A bit of Climbers, first blogged under the title “Lay Down Yr Weary Tune” to mark the passing of the Sony Walkman in 2010. Repeated here because it’s how I feel today–
My knee had begun to hurt again, and it felt stiff when I got out of bed; but effort seemed to ease it, so I took increasingly to the rocks behind Sankey’s house. There, a cheerful lad called “Red Haired Neil” to distinguish him from some other Neil who no longer lived locally, showed me how to solo with a Sony Walkman.
“Go on. Try it. Here.”
It was like discovering electricity.
“The big hazard at this crag is still falling in the dogshit,” said Neil;
but as long as I had the Walkman on I was invulnerable. I could thrive on risk. I played Brian Adams, “Straight From the Heart”: my intuition astonished me. I played Bruce Springsteen, “Ramrod”: problems succumbed so easily I was filled with energy. I played ZZ Top, “Deguello”: my aggression seemed endless. The music fell obliquely across the rock, illuminating it like a new wavelength of light to reveal brand new ways of climbing. It was still possible to be outfaced: but, burning magic fuels, I would know the end of the day had come only when my fingers let go of their own accord: I would look up suddenly, dazed with fatigue, adrenalin and rock-and-roll, to see headlights sweeping down Holme Moss and into the valley. My arms were grey with cold, the elbow joints painful from repeated pulling up, the fingertips sore and caked with chalk. Only then would I change back into my Nike shoes, turn the music up louder to combat a sudden sense of depression, and, shivering, walk down past Sankey’s cottage where the FOR SALE board had been up for a month.
I never saw anyone viewing it.
The front room curtains were down and all his furniture had gone: but you could see scattered across the bare floor the Subaru catalogues he had been poring over the month he died.
Towards the end of that fortnight the weather became strange and undependable. Above the Holme Moss transmitter you could see alternating bands of weak sunshine and low thick cloud; shifts of pressure pumped them down from the plateau one after the other to give first a cold wind then a blue sky that seemed warmer than it was. Resting for a moment at the top of some problem, I would watch the late sun burning the bare trees and mill chimneys, igniting the windows of the double-glazed barn-conversions all the way to Greenfield. One minute things swam in light; the next they were flat and wintered, ordinary.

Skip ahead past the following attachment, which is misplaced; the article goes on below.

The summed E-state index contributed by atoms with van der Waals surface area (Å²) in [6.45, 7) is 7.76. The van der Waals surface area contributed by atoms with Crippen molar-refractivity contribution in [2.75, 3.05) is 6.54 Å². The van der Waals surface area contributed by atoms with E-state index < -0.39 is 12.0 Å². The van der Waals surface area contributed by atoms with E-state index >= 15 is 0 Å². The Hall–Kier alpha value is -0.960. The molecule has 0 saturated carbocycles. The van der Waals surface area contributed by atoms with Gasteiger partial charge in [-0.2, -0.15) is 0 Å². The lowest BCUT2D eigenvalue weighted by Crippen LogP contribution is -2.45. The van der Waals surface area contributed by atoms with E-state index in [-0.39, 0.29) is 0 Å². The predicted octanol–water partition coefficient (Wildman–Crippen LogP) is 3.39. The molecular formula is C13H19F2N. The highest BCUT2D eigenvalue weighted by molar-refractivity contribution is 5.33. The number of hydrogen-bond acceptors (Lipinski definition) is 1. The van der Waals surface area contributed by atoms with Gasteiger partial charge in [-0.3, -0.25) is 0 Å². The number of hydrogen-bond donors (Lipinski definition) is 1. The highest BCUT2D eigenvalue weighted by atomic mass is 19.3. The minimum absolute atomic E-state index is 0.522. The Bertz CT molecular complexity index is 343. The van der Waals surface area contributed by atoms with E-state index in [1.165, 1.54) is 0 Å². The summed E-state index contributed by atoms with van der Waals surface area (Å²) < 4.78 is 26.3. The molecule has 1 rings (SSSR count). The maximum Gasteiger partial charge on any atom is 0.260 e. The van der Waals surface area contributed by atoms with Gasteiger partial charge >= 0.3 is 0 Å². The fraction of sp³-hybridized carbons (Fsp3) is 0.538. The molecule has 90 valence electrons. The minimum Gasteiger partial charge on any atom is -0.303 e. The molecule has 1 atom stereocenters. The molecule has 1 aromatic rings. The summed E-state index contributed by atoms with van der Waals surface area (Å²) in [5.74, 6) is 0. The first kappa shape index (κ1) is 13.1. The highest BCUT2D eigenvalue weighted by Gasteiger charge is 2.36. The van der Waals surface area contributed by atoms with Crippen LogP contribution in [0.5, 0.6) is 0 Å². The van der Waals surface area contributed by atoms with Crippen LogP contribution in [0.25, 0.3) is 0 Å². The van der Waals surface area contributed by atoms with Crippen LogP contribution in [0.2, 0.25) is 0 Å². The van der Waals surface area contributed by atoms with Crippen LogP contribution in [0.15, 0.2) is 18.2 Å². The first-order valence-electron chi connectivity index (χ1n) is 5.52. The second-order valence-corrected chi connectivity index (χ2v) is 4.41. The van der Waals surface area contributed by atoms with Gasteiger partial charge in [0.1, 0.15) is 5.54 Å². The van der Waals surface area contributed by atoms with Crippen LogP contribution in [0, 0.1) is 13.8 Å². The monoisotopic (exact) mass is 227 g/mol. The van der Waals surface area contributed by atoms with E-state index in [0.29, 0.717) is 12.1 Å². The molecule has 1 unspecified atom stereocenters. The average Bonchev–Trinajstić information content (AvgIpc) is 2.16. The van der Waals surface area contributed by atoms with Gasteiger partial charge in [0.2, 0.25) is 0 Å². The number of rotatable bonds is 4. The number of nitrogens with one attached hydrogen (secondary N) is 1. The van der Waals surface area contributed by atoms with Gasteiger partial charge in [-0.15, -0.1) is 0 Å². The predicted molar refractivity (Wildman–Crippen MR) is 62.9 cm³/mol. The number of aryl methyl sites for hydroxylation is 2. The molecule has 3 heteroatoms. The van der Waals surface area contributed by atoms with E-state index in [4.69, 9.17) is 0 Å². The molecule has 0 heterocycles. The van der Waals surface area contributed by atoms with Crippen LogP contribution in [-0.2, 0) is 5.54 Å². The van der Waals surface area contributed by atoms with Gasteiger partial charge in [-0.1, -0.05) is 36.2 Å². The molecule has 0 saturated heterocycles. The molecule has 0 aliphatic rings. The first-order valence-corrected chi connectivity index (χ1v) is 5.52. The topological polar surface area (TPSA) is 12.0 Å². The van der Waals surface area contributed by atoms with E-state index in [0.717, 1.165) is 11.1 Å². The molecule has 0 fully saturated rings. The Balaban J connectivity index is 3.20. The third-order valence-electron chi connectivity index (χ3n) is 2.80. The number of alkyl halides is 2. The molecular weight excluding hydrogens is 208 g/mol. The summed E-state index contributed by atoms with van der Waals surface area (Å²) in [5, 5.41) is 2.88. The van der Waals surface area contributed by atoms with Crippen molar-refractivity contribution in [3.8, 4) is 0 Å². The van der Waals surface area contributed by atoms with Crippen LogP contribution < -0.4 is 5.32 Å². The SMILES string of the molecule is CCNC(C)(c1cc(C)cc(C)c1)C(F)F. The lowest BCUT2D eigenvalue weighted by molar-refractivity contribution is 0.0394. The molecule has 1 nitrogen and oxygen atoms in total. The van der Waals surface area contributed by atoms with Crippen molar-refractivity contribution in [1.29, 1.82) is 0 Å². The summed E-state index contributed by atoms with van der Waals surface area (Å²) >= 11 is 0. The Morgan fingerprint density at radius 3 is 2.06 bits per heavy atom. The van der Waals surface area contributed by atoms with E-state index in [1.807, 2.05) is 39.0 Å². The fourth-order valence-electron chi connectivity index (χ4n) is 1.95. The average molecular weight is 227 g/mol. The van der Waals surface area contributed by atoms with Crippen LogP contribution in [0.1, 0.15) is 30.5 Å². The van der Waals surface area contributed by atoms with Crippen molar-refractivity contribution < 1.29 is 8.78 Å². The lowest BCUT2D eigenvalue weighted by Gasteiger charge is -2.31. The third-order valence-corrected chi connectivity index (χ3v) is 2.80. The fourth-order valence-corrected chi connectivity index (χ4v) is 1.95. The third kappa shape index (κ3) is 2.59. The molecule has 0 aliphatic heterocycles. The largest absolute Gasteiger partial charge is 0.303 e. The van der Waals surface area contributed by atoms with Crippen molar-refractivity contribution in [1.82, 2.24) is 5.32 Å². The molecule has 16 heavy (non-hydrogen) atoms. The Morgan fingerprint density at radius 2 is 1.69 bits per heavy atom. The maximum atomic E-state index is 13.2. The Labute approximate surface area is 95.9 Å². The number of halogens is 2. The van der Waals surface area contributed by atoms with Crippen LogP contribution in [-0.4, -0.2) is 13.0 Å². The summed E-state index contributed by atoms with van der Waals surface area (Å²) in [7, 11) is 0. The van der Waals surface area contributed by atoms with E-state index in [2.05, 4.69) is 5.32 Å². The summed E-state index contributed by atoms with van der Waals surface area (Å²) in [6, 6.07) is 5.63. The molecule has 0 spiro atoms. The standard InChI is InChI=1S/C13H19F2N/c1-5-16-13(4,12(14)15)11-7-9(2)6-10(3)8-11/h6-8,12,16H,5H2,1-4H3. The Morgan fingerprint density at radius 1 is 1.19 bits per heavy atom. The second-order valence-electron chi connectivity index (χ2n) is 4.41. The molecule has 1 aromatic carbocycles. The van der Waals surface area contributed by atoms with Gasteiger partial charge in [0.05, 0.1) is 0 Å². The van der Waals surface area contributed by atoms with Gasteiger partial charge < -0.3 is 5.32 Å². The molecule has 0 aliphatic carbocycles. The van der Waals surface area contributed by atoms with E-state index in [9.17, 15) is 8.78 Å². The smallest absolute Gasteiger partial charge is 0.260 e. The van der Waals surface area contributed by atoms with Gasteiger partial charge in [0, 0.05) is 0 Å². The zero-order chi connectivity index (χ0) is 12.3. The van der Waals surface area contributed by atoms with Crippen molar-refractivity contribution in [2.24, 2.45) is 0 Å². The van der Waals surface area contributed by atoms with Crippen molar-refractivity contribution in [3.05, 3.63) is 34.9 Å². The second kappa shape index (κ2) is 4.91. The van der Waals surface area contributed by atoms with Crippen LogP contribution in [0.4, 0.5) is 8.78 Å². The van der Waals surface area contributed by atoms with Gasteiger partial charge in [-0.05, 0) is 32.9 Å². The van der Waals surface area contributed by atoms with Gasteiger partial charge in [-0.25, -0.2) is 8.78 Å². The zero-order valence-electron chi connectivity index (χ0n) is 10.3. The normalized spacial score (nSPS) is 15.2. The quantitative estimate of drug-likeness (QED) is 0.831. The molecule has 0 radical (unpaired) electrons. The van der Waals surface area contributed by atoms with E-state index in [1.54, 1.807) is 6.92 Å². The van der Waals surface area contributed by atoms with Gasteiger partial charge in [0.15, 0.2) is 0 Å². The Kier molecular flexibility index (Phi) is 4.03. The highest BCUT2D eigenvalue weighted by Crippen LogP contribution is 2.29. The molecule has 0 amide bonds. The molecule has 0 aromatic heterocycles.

“It cuts like a knife,” whispered the Walkman: “But it feels so right.”
By now my leg ached all the time. At about two o’ clock on a Thursday afternoon–in one of those lenses of warmth and sunshine, with the Walkman turned up full so that energy and excitement flooded up inside me from moment to moment–I made a high step on a problem I had done a dozen times before. Something seemed to lurch inside my knee, like a small animal trying to escape. I was twenty five feet off the ground. A bit desperately, I threw my weight on to that leg and tried to stand up. Nothing happened, except that the headset of the Walkman came off and dangled on its wire in front of me, so that I stepped on it. The knee wouldn’t straighten. I tried to reverse the move, but I was already falling. Each time I hit something on the way down I thought, “That’s my shoulder, but it’s OK,” or, “That’s my foot, but it’s OK.” I could hear myself saying, “Christ! Christ!” I finished up in the heather under the climb, where the ground sloped away suddenly enough to absorb most of my momentum, with a sprained ankle and a few bruises. The sun had gone in. I was shaking. I could hear the motor of the Sony turning over creakily: and Mick’s clear voice in my head advising me,
“You’re not fit to be allowed out on your own, you incompetent wazzock.”
Fluid swelled the ankle, crushing the soft tissues until they blackened. I could still get about on it, but my knee would lock unexpectedly. I sat in the house for a week watching TV with the sound turned down and the Walkman turned up until it hurt my ears, trying to infer the news from jumbled footage of tanks and elder statesmen, the weather from the weatherman’s smile. High winds and rain were forecast until the New Year. Sometimes the moves I had done recently would pass before my closed eyes. Or I would hear jackdaws, and see with sudden heartbreaking clarity some crag in the summer sunshine: Hen Cloud, Bwlch y Moch, Beeston Tor.